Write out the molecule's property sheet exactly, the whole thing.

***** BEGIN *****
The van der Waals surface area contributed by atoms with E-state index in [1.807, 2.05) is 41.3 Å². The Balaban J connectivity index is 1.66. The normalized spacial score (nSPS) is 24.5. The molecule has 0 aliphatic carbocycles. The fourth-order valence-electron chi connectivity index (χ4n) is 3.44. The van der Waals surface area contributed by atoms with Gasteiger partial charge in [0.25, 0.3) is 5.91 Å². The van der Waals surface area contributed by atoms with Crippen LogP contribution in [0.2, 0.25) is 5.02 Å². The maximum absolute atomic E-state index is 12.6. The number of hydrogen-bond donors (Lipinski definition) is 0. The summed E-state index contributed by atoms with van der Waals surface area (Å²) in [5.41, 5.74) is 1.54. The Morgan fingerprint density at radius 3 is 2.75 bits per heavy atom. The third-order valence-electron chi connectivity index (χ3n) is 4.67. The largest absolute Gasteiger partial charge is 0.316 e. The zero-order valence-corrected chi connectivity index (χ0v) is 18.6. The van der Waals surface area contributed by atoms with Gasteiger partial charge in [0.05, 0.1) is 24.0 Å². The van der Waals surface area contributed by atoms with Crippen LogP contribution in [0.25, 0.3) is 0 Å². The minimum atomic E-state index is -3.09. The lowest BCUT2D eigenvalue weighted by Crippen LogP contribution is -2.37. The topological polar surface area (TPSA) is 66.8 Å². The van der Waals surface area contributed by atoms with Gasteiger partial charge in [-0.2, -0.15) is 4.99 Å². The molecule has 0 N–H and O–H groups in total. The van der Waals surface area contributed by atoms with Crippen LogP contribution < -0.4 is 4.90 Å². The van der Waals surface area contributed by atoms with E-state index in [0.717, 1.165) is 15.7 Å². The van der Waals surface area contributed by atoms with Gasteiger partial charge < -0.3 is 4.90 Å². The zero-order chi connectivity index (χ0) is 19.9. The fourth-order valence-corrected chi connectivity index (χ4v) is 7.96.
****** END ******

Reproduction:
The van der Waals surface area contributed by atoms with E-state index in [1.807, 2.05) is 41.3 Å². The Balaban J connectivity index is 1.66. The normalized spacial score (nSPS) is 24.5. The molecule has 0 aliphatic carbocycles. The fourth-order valence-electron chi connectivity index (χ4n) is 3.44. The van der Waals surface area contributed by atoms with Gasteiger partial charge in [0.25, 0.3) is 5.91 Å². The van der Waals surface area contributed by atoms with Crippen LogP contribution in [0.2, 0.25) is 5.02 Å². The maximum absolute atomic E-state index is 12.6. The number of hydrogen-bond donors (Lipinski definition) is 0. The summed E-state index contributed by atoms with van der Waals surface area (Å²) in [5.41, 5.74) is 1.54. The Morgan fingerprint density at radius 3 is 2.75 bits per heavy atom. The third-order valence-electron chi connectivity index (χ3n) is 4.67. The largest absolute Gasteiger partial charge is 0.316 e. The zero-order valence-corrected chi connectivity index (χ0v) is 18.6. The van der Waals surface area contributed by atoms with Gasteiger partial charge in [0.05, 0.1) is 24.0 Å². The van der Waals surface area contributed by atoms with Crippen LogP contribution in [0.25, 0.3) is 0 Å². The minimum atomic E-state index is -3.09. The lowest BCUT2D eigenvalue weighted by Crippen LogP contribution is -2.37. The topological polar surface area (TPSA) is 66.8 Å². The van der Waals surface area contributed by atoms with Gasteiger partial charge in [-0.2, -0.15) is 4.99 Å². The molecule has 0 N–H and O–H groups in total. The van der Waals surface area contributed by atoms with Crippen LogP contribution < -0.4 is 4.90 Å². The van der Waals surface area contributed by atoms with E-state index in [0.717, 1.165) is 15.7 Å². The van der Waals surface area contributed by atoms with Gasteiger partial charge < -0.3 is 4.90 Å². The zero-order chi connectivity index (χ0) is 19.9. The fourth-order valence-corrected chi connectivity index (χ4v) is 7.96.